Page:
Recent news has come out around Google’s recent patent on relating entities to one another. This surprised some but is just a logical next step in the world of search. In fact, David Mihm spoke about this in detail in his Local U presentation back in 2015 in Williamsburg. Part of the reason I value Local U so much as one of the best sources of information out there to keep you ahead in the SEO world. In fact, their recent local podcast touches on entity search in local as well. I would even say it is even more relevant to local than to bigger national brands.
Though not quite as far ahead of it as David Mihm, I wanted to touch a little on what it is and what it means for search.
What Do We Mean By Entity Search?
Everything we may search or interact with has certain qualities. In the case of search, they can exist beyond a specific website. We tend to get caught up in our own websites and traffic to them. If you think of Google as a business intended to provide the best answer to a search query, you realize that they need to understand entity relationships more than anything.
For example, if you are an English speaking person on vacation in France and want to find a seafood restaurant, wouldn’t it be a great user experience for Google to recognize “seafood restaurant” as an entity and understand that French translation of “seafood restaurant”, then find that in local information in France, retrieve the information, and then deliver it back to you in your native English, with the ability to show you the closest and best options?
This is just one example but consider the phrase seafood restaurant. It has many qualities that Google must understand and relate to each other. One is that “seafood restaurant” has a distinctly different translation in different languages. Two is that a seafood restaurant in any language is a restaurant, and therefore has a local and geographic component to the searcher. Finding a seafood restaurant in Paris isn’t helpful to someone searching in Lyon. Lastly, as a restaurant, the searcher may want to see reviews and specific proximity on a map, as well as directions. These are all qualities or data points related to the seafood restaurant that Google tries to understand and then present back to the searcher in their native language with translation. Understanding how all of these pieces relate and add value to the searcher is a big part of all of this and is believed to be a big part of algorithm changes in the coming years.
Entity Search For Local Businesses
In the above restaurant example, we already see where local business search comes into play. If you are a local business owner, you may already get it. Furthermore, Google must understand that the same business may be represented in a number of ways. We all know we have Yelp pages and Chamber listings and Google Business pages and BBB listings to worry about and monitor. Google understands there are many representations of the same business entity out on the internet, and the algorithm decides which one best matches the search query. Often, and in increasing frequency, Google chooses their on business page as the best option. In fact, they are offering more and more options for business owners to add more information to their Google Business pages so that searchers never have to leave the Google results.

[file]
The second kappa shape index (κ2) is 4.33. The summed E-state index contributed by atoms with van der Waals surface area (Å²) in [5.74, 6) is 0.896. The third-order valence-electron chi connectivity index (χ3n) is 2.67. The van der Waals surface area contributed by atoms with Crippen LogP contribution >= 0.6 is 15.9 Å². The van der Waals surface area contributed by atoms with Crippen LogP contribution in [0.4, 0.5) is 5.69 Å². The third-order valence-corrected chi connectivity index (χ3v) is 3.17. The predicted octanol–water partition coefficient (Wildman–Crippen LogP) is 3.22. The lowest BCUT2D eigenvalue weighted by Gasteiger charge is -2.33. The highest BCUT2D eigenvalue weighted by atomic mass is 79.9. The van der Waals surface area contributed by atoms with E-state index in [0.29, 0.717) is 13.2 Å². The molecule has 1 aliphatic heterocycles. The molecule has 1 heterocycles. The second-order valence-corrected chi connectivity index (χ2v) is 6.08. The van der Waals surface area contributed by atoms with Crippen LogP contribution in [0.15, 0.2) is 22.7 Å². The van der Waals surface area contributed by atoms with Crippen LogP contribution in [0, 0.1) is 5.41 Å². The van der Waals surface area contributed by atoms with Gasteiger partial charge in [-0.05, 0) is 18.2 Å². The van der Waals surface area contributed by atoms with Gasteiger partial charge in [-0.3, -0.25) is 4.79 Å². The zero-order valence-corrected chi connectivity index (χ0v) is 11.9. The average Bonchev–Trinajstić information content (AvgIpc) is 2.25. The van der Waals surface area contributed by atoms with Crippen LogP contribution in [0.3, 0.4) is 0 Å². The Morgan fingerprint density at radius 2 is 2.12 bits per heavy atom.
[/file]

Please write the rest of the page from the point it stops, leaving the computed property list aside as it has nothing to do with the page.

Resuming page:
What does this mean to small business owners? Well, part of this is that it is more complicated to measure effectiveness. It isn’t all about website visits, especially if you are a business just looking for a phone call or contact. Google is providing that information more and more from the Google Business page, making it unnecessary to even visit your website. Is this a bad thing for you. Maybe, or maybe not. If you are optimizing your entity, you are still touching these searchers, just from different locations on the internet. Some of which you may not own, but you can control our presence in some format.
As often is the case when listening to David Mihm speak, I remember thinking this all makes sense, but being ahead of the curve, it took some time to really start to hit. Now it is hitting and local businesses have to know how to harness this, use it for their own gain, and sometimes most complicated, measure it. Is a drop in visits to your homepage coupled with a large growth in views of your Google Business page something you can understand and compare?
Those that care about this in the business will continue to measure and improve small business performance on the internet. At the heart of it all is providing the best user experience for the searcher, so if we need to put more information on the Google Business page or be sure to bake asking for a review into our business process, it is important to remember that your presence on the internet is not just your website. People can find you in a myriad of ways, and you should be aware of those ways and how to present yourself best in those circumstances.
I look forward to hearing what all of the folks are Local U have to add to this discussion when I attend later this week. I’m sure David and the others will have plenty more to add to the current situation, as well as another glimpse into the crystal ball.